I said they’re not interested in the America-has-three-cities-in-the-top-100-for-opera-performances statistic with which you seem to be so obsessed lately.

      • It is true that most Americans aren’t interested in reading about opera in the paper, but most regular readers of the classical music parts of papers are. And I’m sure they be interested in hearing that America only has three cities in the top hundred for opera performances per year. And I’m sure they like to read in depth analysis of why that problem exists.

      • It is interesting to consider the arts funding issues in Philadelphia in the context of the conditions in the city as a whole. A Mayor’s report into 2001 found that Philadelphia had 14,000 abandoned buildings in a dangerous state of collapse, 31,000 trash-strewn vacant lots, 60,000 abandoned autos, and had lost 75,000 citizens in recent years. And yet the Main Line suburbs contain one of the largest concentrations of wealthy on the planet. (Regions such as the south Bronx, Watts, East St. Louis and Detroit, just to name a few, show that Philadelphia is hardly an exception.)

        The populations living in our dehumanizing ghettos are measured in the tens of millions. It seems very likely that the problems with arts funding in America are closely related to the same social forces that have caused the country to neglect its urban environments. And of course, we know what would happen if a mainstream arts journalist tried to address dichotomies such as these on any sort of regular basis even though these problems require in-depth analysis and discussion.

        • Greg Hlatky says:

          Every vacant lot, every abandoned building, every dilapidated building should have a sign on it: Brought to you by 60 years of single-party government. Until all 14,000 abandoned buildings, all 31,000 trash-strewn vacant lots and all 60,000 abandoned autos are taken care of, the city of Philadelphia has no business at all funding an opera company with even one thin dime.

          • MWnyc says:

            Well, 60 years of single-party government – and 80 to 100 years or more of the highly prosperous people whose resources and political power could prevent that kind of decay (and prevent single-party government) leaving the city for its suburbs.

            The abandonment of the city of Philadelphia by the people who get wealthy in the economy the city anchors goes back a long way.

            Seven or eight years ago I was driving with my mother in the city, and we went down what is now Antiques Row – Pine Street from about 12th Street down to 8th. It’s a lovely street now, handsome old buildings with small antique shops on the ground floor interspersed with old town homes, and the street gets even prettier (and more expensive) as you go below 8th Street toward the Delaware River.

            My mother could not get over the change. When she was a girl and young lady, not only was that area seedy and dangerous enough that her father forbade her to go anywhere near it, he was scared to go there himself. And he was a tough oil engineer from Port Arthur, Texas who supervised (and had the respect of) a bunch of roughnecks running one of the refineries in Marcus Hook. This was in the 1940s, and Pine Street was not a newly blighted area.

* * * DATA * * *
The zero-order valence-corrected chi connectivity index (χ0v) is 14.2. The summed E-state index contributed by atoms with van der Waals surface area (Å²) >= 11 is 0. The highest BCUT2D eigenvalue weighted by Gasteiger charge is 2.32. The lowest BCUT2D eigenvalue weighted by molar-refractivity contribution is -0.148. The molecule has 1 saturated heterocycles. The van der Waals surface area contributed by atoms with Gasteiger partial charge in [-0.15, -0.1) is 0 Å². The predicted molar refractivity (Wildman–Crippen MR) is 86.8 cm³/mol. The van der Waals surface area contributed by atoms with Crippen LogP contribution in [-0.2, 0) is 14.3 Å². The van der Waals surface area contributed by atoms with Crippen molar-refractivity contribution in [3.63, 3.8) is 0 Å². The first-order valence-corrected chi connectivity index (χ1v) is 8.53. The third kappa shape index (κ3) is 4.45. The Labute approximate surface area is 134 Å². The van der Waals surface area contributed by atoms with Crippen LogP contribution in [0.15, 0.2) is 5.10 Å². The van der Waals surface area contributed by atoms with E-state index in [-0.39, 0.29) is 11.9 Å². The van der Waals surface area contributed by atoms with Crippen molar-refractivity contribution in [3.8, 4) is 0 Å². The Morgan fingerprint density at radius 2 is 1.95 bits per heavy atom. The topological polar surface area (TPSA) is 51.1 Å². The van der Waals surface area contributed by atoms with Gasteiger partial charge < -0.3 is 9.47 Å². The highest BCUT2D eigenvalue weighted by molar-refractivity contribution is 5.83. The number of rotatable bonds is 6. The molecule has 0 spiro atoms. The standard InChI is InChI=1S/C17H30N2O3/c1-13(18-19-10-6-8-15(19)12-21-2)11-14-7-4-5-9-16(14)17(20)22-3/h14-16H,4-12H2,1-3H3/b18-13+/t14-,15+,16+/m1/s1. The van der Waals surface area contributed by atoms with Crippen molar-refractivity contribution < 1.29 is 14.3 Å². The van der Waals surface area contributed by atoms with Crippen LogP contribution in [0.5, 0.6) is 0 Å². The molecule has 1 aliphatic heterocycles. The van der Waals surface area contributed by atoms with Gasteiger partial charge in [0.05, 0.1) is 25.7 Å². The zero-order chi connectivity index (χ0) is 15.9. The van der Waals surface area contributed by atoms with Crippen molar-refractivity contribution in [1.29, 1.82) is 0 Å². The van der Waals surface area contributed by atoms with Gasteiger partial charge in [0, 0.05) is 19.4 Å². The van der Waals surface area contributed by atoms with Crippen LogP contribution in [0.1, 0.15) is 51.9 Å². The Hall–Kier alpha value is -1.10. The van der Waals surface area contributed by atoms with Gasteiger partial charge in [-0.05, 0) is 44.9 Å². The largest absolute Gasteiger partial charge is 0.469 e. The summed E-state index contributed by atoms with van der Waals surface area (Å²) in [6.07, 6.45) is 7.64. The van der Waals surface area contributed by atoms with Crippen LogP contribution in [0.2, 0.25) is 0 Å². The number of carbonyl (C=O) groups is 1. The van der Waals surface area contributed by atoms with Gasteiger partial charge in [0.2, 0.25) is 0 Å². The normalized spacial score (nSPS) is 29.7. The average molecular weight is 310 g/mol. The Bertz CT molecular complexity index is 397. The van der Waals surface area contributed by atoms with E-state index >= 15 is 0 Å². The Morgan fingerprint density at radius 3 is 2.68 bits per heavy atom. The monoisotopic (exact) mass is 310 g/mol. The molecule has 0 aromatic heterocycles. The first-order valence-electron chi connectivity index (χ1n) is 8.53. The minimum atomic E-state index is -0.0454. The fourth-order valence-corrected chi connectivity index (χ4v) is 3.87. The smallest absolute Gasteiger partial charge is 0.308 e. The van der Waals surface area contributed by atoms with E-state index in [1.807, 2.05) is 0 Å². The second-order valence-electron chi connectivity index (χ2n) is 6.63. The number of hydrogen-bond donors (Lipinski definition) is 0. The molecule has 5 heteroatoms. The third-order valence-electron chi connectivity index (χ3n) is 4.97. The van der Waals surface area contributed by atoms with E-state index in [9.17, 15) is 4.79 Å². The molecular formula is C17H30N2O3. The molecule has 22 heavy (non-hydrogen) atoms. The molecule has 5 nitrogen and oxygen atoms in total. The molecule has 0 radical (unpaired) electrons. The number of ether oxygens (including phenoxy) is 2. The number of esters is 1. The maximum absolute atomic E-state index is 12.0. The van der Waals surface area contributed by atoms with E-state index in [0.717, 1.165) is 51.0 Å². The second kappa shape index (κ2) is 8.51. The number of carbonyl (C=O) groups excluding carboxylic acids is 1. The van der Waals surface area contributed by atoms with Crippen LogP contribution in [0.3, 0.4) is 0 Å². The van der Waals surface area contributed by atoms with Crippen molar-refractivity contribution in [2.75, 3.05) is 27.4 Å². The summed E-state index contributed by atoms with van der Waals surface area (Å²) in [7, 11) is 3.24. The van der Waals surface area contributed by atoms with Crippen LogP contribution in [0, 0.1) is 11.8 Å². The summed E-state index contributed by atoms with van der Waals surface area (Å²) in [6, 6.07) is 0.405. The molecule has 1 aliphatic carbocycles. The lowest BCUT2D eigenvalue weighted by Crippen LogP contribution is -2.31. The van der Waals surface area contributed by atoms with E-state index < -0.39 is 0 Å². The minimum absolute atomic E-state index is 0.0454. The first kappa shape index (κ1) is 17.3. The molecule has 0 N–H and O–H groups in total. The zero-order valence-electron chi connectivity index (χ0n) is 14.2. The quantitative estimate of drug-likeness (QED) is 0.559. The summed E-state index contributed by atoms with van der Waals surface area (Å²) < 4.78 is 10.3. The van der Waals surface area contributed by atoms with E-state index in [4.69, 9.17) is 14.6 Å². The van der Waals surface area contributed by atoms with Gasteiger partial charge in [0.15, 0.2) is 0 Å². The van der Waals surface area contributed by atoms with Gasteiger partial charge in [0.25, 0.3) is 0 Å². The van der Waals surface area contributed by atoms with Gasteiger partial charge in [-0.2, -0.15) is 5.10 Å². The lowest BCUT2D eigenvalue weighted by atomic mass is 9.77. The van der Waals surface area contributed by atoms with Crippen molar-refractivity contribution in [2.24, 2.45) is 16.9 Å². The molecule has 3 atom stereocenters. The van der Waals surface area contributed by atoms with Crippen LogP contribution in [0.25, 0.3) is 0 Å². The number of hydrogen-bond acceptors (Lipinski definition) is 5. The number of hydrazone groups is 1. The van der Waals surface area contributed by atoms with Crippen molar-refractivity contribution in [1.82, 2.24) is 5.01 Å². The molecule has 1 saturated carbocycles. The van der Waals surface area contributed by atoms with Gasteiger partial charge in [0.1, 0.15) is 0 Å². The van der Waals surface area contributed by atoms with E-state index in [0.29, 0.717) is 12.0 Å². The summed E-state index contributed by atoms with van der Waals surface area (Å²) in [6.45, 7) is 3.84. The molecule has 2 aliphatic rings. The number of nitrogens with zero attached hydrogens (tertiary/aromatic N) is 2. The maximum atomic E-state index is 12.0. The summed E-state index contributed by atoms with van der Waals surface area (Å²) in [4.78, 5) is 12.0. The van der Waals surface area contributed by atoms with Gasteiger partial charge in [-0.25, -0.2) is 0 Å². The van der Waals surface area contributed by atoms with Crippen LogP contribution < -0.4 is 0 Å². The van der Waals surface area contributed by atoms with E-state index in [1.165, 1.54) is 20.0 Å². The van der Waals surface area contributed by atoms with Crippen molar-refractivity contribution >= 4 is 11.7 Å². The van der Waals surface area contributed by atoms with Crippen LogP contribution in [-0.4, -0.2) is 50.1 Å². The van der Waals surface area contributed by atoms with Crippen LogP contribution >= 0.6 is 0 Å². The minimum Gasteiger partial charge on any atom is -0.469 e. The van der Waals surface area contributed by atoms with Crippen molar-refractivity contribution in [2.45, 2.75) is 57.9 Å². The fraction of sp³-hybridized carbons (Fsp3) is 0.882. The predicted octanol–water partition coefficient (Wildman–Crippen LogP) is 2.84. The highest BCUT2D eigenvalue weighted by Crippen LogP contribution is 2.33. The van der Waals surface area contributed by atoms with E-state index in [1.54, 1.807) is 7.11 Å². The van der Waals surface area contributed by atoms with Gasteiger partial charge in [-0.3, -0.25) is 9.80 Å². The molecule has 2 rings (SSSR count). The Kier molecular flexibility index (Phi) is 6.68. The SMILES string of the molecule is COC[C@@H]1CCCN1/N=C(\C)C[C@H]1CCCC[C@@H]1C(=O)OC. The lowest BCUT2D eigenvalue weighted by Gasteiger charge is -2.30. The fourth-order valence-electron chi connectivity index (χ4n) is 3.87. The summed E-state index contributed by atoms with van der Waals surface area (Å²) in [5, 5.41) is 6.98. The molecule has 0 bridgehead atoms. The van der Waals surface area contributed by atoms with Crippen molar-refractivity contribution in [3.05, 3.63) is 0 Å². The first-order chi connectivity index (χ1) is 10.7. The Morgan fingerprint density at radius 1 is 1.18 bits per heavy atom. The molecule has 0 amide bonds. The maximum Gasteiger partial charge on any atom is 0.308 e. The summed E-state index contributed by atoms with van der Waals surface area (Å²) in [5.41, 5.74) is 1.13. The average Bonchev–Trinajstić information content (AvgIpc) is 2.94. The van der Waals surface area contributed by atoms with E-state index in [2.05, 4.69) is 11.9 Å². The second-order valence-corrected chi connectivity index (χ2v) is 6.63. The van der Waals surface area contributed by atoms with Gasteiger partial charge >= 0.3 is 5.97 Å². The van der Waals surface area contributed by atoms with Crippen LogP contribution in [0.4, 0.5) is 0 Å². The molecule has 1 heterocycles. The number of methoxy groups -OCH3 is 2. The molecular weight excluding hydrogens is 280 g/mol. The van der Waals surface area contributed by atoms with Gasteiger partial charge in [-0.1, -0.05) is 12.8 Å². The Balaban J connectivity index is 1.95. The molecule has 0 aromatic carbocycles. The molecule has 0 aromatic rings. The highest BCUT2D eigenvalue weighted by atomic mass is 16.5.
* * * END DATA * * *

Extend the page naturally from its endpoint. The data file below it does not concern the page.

I was astonished that this handsome old street had ever been really seedy, let alone violent. In the colonial city where I grew up (Charleston), the local gentry never abandoned the historic city center**, and it had never occurred to me that they’d have done so in Philadelphia that long before the era of “white flight”. (Mom reminded me that the Main Line that Katharine Hepburn inhabited in The Philadelphia Story was not a nouveau riche area.)

            As I said, the prosperous of Philadelphia had been abandoning the city to decay for a long time. That’s finally been starting to change over the past decade or so.

            ** Of course, it isn’t just because of the narcissistic local fascination with the city’s history and good looks that the grandees of Charleston didn’t abandon the old city for the suburbs, or tear down the old buildings in the name of progress. They didn’t have the money to do it, thanks to the Late Unpleasantness of the 1860s that they so enthusiastically started.

          • Or maybe it will never get rid of them until it has enough communal pride and enough respect for its citizens to better fund the arts.

        • MWnyc says:

          What would happen if an American arts journalist tried to address these issues as you’ve framed them?

          The reaction would be something along the lines of, “Philadelphia had 14,000 abandoned buildings in a dangerous state of collapse, 31,000 trash-strewn vacant lots, 60,000 abandoned autos, and had lost 75,000 citizens [leading up to 2001] — and you want to yammer about spending tax money on opera?”

          • Yes, it’s all about communal pride. When Philly has the pride to properly fund the arts, it will also have the pride to take care of its urban environment. Too bad an arts journalist doesn’t understand these correlations. The idea that a city with the 10th largest metro GDP in the world should have an opera house and a decent season is just “yammering.” Welcome to American arts journalism.

          • sprohn says:

            And, of course, an “arts journalist” worth her salt would have an appropriate response to that argument. Beats me what that would be, but someone covering the “fine arts” would, I think, be expected to have a proper retort.

    • Greg Hlatky says:

      Any time the city of Philadelphia wants to subsidize a full-time opera company it’s free to do so without reference to any other city. Here’s the website for the city council ( Start writing.

  • Jeff says:

    “We thus see very few articles that examine the weaknesses of America’s unique and isolated system of funding the arts by the wealthy.”

    Blah Blah Blah, the US should let the government fund the arts community entirely… because the US government certainly won’t abuse that for its own political ends in the slightest.